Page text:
The 'Limitation' of the Absolute and Divine Impassibility

Thomas

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By way of a response to a discussion with @Ahanu on the Baha'i Board.

With regard to 'Divine Impassibility', the terms are logically convertible with one another. There can be no other referent of the predicate ‘impassible’ than the infinite God; there can be no God who is not that one who is, as the fullness of all knowing and being, impassible. Like any number of other predicates – infinity, eternity, simplicity, immutability – the term ‘impassibility’ is merely one of the necessary entailments of the very concept of God as the transcendent source of all reality.

Impassibility does not mean that there is some capacity or aptitude that God lacks, some kind of experience that is beyond his ken; it is not a negative predicate, nor is it a statement about God’s ability to have knowledge of pain or pleasure or joy or sorrow. God knows all such things; He knows not only the suffering or joy of Christ, but our suffering and joy as well – He is omniscient – He knows our passions infinitely better than we know them ourselves.

Nor is the truth that God is impassible a claim regarding experience in any sense we might normally imagine. It is simply a modal statement regarding how God knows. In classical terms, the term pathos or passio is not necessarily allied to experience at all; it merely indicates the modification of one thing by another, and describes the relation between agent and patient forces or substances within any instance of finite change. It certainly has little or nothing to do with anything like the consciousness of phenomenal subjectivity. A rock can be the subject of a pathos, because it is a finite and mutable reality, and therefore possesses potentialities that can be actualised by adventitious agencies. It can be heated by the sun, for instance. And the heat of the sun in its turn, in being cooled by its absorption into that rock, undergoes a pathos of its own. The question is not what God knows (He knows everything), but the manner of that knowledge – whether, that is, he becomes acquainted with realities that are somehow beyond him, and that therefore must communicate themselves to him by way of an extrinsic qualification of his ‘substance’ that would actualise a hitherto unrealised potency.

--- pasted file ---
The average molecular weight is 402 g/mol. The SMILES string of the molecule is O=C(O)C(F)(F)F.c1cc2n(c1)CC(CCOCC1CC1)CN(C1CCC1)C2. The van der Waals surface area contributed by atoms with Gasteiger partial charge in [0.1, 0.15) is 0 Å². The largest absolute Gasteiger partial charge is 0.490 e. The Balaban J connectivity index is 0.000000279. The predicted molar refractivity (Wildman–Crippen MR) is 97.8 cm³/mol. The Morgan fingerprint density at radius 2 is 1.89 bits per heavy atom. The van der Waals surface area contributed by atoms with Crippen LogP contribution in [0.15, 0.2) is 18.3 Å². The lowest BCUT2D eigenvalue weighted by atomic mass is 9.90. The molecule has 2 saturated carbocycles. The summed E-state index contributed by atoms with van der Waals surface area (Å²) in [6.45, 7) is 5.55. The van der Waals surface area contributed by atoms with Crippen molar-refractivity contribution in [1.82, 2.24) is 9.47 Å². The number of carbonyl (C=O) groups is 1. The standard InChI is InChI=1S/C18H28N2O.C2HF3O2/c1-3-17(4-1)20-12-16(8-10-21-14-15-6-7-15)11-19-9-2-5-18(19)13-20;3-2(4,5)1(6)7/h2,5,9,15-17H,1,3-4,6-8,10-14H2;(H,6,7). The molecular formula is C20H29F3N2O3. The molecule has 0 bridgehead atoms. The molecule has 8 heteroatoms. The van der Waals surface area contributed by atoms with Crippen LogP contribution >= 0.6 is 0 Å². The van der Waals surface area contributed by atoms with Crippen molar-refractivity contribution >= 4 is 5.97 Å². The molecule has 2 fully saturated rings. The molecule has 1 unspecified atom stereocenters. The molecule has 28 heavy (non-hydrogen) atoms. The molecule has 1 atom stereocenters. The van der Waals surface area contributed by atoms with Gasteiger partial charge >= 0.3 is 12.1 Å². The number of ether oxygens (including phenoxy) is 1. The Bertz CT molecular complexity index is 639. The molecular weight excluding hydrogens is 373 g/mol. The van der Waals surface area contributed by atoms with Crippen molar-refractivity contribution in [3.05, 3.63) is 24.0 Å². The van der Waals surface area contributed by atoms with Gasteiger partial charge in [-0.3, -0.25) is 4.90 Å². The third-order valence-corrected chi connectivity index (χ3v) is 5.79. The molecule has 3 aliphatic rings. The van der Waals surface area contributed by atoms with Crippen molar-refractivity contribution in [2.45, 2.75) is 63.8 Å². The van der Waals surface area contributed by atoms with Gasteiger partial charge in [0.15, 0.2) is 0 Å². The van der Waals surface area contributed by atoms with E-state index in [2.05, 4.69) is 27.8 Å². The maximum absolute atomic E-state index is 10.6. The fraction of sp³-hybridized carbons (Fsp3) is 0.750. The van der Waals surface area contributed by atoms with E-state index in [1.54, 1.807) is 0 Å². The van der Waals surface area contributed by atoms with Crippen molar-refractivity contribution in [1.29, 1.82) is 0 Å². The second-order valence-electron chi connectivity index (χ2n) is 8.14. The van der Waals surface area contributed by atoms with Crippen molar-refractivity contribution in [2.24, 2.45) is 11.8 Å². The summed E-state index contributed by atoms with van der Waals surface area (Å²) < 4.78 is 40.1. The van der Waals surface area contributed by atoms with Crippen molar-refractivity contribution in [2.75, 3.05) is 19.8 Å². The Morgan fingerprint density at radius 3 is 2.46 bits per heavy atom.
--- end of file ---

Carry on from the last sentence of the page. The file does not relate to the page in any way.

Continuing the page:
This would entail that God is a finite being among beings, in whom possibility exceeds actuality. It would also mean that He is not omniscient, for whatever he knows in the form of a passion he can know in only a limited way, because any knowledge gained from the subjective perspective of a patient substance can be known only under the aspect of the pathos it induces, as a subjective impression rather than a direct cognisance of the objective reality of the thing in itself.

Impassibility is not a privation of the capacity for passions; rather, acquaintance through passion is a privation of the act of knowledge. But God has, as the schoolmen would say, no real relations; He does not relate to things in the manner of one thing that can be qualified by other things, but is the fullness of reality in whose perfection all finite things have their being. For him, the fullness of reality from whom everything receives both essence and existence, knowledge is entirely active. Even in becoming human, He did so through the creative act of assuming to himself – and thereby reducing himself to – a finite nature, and thus expressing the infinite treasures of his knowledge in the poverty of the experiences of flesh and blood. Nothing is thus added to the divine nature. The infinite does not admit of addition, and nor is anything subtracted. The Divine nature does not suffer any limitation of Itself in assuming the human or indeed any created form.

All of which is only to say that God, if the concept of God has any content at all, is not a limited substance, standing outside other such substances, and that his particular spiritual intentions (acts of will and knowledge) towards finite things involve no physical processes and no modifications of his substance from without. And if those intentions tell us who God is, it is precisely because they have to do not with any act of God determining himself, but only with an eternal act of self-expression. More important, they would certainly add nothing new in the order of real being to God, since the ‘subtracted’ reality of finite things is always already embraced within the infinitely fuller reality of divine being.

Thus far from constituting some kind of paradox, the statement that the God who became human in Christ is eternally impassible is a necessary affirmation of logic.

By the same token, in God assuming the 'subtracted' reality of finite being, finite being cxan know itself within that 'fuller' reality od divine being, according to its capacity to know and to be.

Ergo: God became man that man might become God.

(The above distilled from an extended response by David Bentley Hart to questions raised by his response to Jordan Daniel Wood's Chalcedonian Christology)
 
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